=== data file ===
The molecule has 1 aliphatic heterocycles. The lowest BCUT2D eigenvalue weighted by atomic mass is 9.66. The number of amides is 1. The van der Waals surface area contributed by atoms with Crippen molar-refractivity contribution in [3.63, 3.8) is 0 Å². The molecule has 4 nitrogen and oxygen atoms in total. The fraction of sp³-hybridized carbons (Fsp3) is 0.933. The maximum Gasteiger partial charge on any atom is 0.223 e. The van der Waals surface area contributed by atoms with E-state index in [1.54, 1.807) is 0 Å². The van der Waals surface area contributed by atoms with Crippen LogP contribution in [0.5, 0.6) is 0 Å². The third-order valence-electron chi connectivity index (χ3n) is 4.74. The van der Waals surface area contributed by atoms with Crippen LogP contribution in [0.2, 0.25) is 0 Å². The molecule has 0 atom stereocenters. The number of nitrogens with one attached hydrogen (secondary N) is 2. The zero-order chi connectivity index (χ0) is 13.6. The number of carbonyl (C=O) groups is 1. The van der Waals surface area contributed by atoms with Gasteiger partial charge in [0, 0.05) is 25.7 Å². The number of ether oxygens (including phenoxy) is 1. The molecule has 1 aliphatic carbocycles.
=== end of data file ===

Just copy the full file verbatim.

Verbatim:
The molecule has 1 aliphatic heterocycles. The lowest BCUT2D eigenvalue weighted by atomic mass is 9.66. The number of amides is 1. The van der Waals surface area contributed by atoms with Crippen molar-refractivity contribution in [3.63, 3.8) is 0 Å². The molecule has 4 nitrogen and oxygen atoms in total. The fraction of sp³-hybridized carbons (Fsp3) is 0.933. The maximum Gasteiger partial charge on any atom is 0.223 e. The van der Waals surface area contributed by atoms with E-state index in [1.54, 1.807) is 0 Å². The van der Waals surface area contributed by atoms with Crippen LogP contribution in [0.5, 0.6) is 0 Å². The third-order valence-electron chi connectivity index (χ3n) is 4.74. The van der Waals surface area contributed by atoms with Crippen LogP contribution in [0.2, 0.25) is 0 Å². The molecule has 0 atom stereocenters. The number of nitrogens with one attached hydrogen (secondary N) is 2. The zero-order chi connectivity index (χ0) is 13.6. The number of carbonyl (C=O) groups is 1. The van der Waals surface area contributed by atoms with Gasteiger partial charge in [0, 0.05) is 25.7 Å². The number of ether oxygens (including phenoxy) is 1. The molecule has 1 aliphatic carbocycles.